In Germany’s case, after World War II the defeated nation was divided into two countries, East Germany and West Germany, and as such was not able to deal with issues such as reparations under an international peace treaty, as Japan did. Therefore, Germany took another approach: distributing compensation to individuals such as the victims of Nazism . We understand that such compensation was mainly for the victims of the holocaust and Nazi concentration camps and not for general war victims. Thus, Japan and Germany have dealt with the postwar issues differently under very different postwar circumstances. Simple comparison and evaluation of the responses by the two nations is inappropriate.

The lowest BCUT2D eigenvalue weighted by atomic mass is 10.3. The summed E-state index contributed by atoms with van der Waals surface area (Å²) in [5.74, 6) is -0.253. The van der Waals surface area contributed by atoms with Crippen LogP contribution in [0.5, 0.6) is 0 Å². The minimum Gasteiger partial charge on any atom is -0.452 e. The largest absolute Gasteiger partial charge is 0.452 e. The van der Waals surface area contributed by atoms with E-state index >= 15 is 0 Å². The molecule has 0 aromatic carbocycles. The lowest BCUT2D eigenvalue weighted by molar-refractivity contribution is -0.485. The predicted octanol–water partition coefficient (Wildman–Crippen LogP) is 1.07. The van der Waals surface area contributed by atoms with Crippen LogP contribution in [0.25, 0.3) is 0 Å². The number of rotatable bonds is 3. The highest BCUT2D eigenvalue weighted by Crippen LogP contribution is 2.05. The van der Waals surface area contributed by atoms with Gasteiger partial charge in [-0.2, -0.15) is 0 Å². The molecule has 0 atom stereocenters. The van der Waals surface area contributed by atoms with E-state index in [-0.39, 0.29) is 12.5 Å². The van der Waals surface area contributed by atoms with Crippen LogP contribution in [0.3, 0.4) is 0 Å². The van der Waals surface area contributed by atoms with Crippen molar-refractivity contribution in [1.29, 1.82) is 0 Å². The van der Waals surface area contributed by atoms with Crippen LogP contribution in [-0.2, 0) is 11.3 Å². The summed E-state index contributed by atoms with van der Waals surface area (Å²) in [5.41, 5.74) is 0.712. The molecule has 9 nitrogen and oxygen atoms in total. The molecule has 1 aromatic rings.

On this point Mr. Onishi says in the article "Tokyo … have argued … that treaties between Japan and China invalidated all individual claims. … In rebuffing the claims, the Japanese … have bucked an international trend in recent years to put aside legalisms and compensate the era’s slaves and forced laborers while they are still alive (New York Times).ã The Japanese government … have argued … that bilateral treaties invalidated all individual claim. In so doing, the Japanese government … have bucked an international trend in recent years to put aside legalisms and compensate the era’s slaves and forced laborers before it is too late (International Herald Tribune)." Mr. Onishi uses Germany and Austria as examples of a new "international trend in recent years" that is different from the method Japan has taken. However, in the case of Germany, as mentioned above, there were peculiar circumstances involving division into East and West after the war. As for Austria, its position is not to take any responsibility for the acts of Nazi Germany during its annexation from 1938 to 1945. Therefore it is not necessary for Austria to make reparations or compensations on war. Austria did not deal with general damage caused by war through postwar settlement between nations such as concluding peace treaties or bilateral treaties as Japan has done. Mr. Onishi has completely mistaken the unusual situations that surround Germany and Austria as an "international trend in recent years." In fact, both nations could not pursue the generally accepted practice of international law by concluding peace treaties because of their special circumstances and thus the two countries had no choice but to individually compensate victims. On top of this, Mr. Onishi, ignoring the circumstances that caused different approaches to postwar issues between Japan and Germany and between Japan and Austria, as described above, makes simplistic comparisons and evaluations, and one-sidedly decides and criticizes the Japanese government as resisting this "international trend in recent years." Through his misunderstanding of postwar settlements, Mr. Onishi misleads readers of The New York Times, as well as The International Herald Tribune, which is totally unacceptable for us.